Their original designs and use of innovative techniques and color combinations made them unacceptable to the organizers of traditional quilt shows, who were most interested in beautifully crafted bed covers with recognizable patterns. The only exhibit opportunities for these contemporary quilters were in mixed media fiber shows alongside baskets and weavings.
Crow and fellow fiber artist Françoise Barnes recognized the need for an appropriate showcase for what are now known as “art quilts” and teamed up with other dedicated volunteers to organize an exhibit devoted entirely to this relatively new breed of contemporary quilt.
For more than three decades, the biennial Quilt National exhibit at the Dairy Barn Arts Center in Athens has showcased the best and most exciting contemporary art quilts being created around the world.
More than 1,000 works by artists from 46 states and 22 foreign countries were submitted for Quilt National ’11, the 17th in the series of these exhibitions. Select works from the biennial are on display at the William King Museum in Abingdon, Va., where they will remain through July 14 in the United-Legard Galleries.
Quilt National was intended to demonstrate the transformations taking place in the world of quilting. Its purpose was then, and still is, to carry the definition of quilting far beyond its traditional parameters and to promote quiltmaking as what it always has been — an art form.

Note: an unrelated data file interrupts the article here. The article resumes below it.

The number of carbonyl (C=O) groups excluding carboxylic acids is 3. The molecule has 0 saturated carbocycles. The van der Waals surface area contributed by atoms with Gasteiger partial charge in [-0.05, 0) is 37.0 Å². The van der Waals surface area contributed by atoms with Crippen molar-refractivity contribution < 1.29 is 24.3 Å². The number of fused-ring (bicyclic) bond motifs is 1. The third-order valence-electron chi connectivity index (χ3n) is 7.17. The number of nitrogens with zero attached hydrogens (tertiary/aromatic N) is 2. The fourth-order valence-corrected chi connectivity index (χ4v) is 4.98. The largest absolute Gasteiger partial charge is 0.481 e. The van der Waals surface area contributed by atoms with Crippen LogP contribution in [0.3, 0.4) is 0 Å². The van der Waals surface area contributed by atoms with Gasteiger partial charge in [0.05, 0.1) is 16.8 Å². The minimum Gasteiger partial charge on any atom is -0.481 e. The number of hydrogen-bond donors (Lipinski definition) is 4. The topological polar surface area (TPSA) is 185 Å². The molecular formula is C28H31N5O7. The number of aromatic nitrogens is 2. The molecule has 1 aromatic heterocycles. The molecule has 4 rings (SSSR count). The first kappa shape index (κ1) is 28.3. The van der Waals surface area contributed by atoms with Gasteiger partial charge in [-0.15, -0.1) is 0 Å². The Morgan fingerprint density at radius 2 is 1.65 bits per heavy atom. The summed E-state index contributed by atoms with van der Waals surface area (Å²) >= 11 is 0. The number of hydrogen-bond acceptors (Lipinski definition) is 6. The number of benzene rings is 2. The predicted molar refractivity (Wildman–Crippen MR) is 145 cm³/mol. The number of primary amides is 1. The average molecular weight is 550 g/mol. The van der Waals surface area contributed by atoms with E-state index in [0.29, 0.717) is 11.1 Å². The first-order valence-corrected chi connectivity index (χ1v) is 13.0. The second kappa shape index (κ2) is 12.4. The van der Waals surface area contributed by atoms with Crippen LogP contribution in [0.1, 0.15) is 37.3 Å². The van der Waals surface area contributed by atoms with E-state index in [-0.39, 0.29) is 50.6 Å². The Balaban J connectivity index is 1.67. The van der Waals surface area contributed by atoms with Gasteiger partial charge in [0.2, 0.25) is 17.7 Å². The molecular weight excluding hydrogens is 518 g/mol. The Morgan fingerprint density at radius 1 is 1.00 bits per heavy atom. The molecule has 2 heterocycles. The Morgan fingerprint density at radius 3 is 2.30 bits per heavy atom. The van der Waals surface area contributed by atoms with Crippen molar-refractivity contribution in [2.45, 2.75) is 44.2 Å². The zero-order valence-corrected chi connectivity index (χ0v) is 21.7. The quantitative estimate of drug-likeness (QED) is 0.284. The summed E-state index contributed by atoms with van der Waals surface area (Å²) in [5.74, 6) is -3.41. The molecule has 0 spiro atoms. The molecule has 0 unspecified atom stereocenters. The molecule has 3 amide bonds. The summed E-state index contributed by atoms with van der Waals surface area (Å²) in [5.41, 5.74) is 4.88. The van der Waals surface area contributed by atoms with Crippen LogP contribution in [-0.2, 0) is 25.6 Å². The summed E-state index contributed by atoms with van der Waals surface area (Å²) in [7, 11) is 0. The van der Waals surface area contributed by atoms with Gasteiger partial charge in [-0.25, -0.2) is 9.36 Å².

The works in a Quilt National exhibit display a reverence for the lessons taught by the makers of the heritage quilts. Many of the works hold fast to the traditional methods of piecing and patching. At the same time, however, the Quilt National artist is intrigued by the challenge of expanding the boundaries of traditional quiltmaking by utilizing the newest materials and technologies. These innovative works generate strong emotional responses in the viewer while at the same time fulfilling the creative need of the artist to make a totally individual statement.
Each Quilt National collection goes on tour for approximately two years following the close of the exhibition at the Dairy Barn in Athens. The Dairy Barn is the only venue where you can see the entire 80-plus piece collection.
The William King Museum, located at 415 Academy Drive, is open from 10 a.m. to 5 p.m., Tuesday, Wednesday and Friday; from 10 a.m. to 9 p.m., Thursdays; and from 1 to 5 p.m., Saturday and Sunday.
Admission is $5 for adults, $3 for seniors and free for students, children and William King Museum members.
For more information, call (276) 628-5005.